Max Verstappen was the driver to beat on Friday at the Styrian GP as he set the pace in both practice sessions. Red Bull are on home turf this weekend and are looking for a remarkable fourth consecutive win.
Verstappen has had the perfect start, but things might be tighter than you think. Here's a look at the stories from Friday in Austria.
Verstappen quickest...or is he?
On paper, Verstappen had a dominant day in Spielberg. But it was actually Lewis Hamilton who set the quickest time on Friday with a a 1:03.355, which was 0.057 seconds quicker than Verstappen.
However, Hamilton's lap time was deleted as he ran wide at Turn 10 which is being monitored for track limits.
The 0.384 deficit that you can see on the timesheets therefore don't tell the entire story so as Verstappen said himself, expect a tight qualifying when both teams inevitably turn up their power units on Saturday afternoon.
Ricciardo's schnitzel tactic pays off
Daniel Ricciardo admitted that he helped himself to some schnitzels on Thursday which powered him to a brilliant second place in the second practice session.
Ricciardo was visibly more comfortable in the car at Paul Ricard and has built on that form at the start of the Styrian GP. It's by far his best practice performance and it comes at a great time too as F1 will be present at the Red Bull Ring for the next 10 days.
Bottas already set for a difficult race
Valtteri Bottas spun in the pit lane during FP2 as he tried to leave his pit box using second gear. It had massive repercussions as his incident was deemed as "dangerous driving" by the stewards and he received a three-grid place penalty.
Considering Bottas' inability to make his way through the field at Imola and Baku this year, the Mercedes driver is set for a tough race.
On a track where Bottas has fared well as in the past, it will really hurt and it gives Red Bull an advantage as they could have two cars at the sharp end of the field whilst Hamilton is fighting on his own.
Are Alpine the real deal?
Alpine had both drivers in the top five in the afternoon with Esteban Ocon in third and Fernando Alonso in fifth. It was a great day for the team but Alpine have showed strong pace on Fridays before, only to fall back as their rivals find pace overnight.
A key difference this time could be the location. Alpine's Renault power unit has been excellent in the past at high altitude, powering Red Bull to wins in Mexico and the Austria - the two highest altitude races of the year.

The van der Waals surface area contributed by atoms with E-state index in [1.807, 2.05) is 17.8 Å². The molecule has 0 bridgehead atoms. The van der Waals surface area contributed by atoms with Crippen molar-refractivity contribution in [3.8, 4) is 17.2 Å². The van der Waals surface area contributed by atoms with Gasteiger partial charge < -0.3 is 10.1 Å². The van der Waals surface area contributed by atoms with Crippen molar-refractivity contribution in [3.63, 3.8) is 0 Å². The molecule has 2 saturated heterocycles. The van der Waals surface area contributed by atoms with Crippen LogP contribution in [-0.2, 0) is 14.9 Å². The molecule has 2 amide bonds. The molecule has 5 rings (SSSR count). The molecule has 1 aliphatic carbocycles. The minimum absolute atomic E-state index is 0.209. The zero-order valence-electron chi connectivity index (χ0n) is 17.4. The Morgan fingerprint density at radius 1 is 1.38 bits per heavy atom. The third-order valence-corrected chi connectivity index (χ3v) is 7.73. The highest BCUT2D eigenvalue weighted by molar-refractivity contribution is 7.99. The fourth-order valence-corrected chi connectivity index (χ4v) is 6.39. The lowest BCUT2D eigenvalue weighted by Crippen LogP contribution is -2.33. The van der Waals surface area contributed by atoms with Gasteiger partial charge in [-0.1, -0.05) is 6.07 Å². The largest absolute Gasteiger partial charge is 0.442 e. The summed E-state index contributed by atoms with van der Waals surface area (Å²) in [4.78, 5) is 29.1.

If both Ocon and Alonso can reach Q3, that will be a great result but don't be surprised to see the Alpine pair further up the order if they get things right.
Aston Martin are right up there too
Aston Martin joined the party on Friday which is unusual because they usually have a slow start to the weekend. It certainly bodes well for Sebastian Vettel who ended the day in sixth with Lance Stroll in eighth.
With such a mixed up pecking order, there are big points up for grabs for the midfield teams so Aston Martin have a massive chance to do something spectacular in Austria.
Honda reliability troubles?
Pierre Gasly missed the entire second practice session because of a problem on his Honda power unit which the Japanese engine manufacturer did not want to risk. All four Honda-powered cars looked brilliant in the morning with Gasly in second place in FP1.
But, it's not the first time Honda have had some small issues this year and data suggests that they were forced to turn the power down on all their cars after the season-opening Bahrain GP up until last weekend's race in Paul Ricard.
The margins are so tight at the front and in the midfield so the inability to not run your engine at full pelt will hurt, especially at the Red Bull Ring which is a power hungry circuit.
Have Ferrari taken a step back?
The Ferrari looked like a handful in the hands of Carlos Sainz and Charles Leclerc. Both drivers were unable to make the top nine in either of the practice sessions and Sainz in particular had some off-track excursions including a spin at the exit of Turn 1 and another pirouette at Turn 4.
Ferrari should find a solution and they may have been testing out various parts on the car or a new setup to try and overcome their tyre wear problems which caused big headaches last time out in France.
The next two days are a major test that could dictate the way Leclerc's and Sainz's season goes.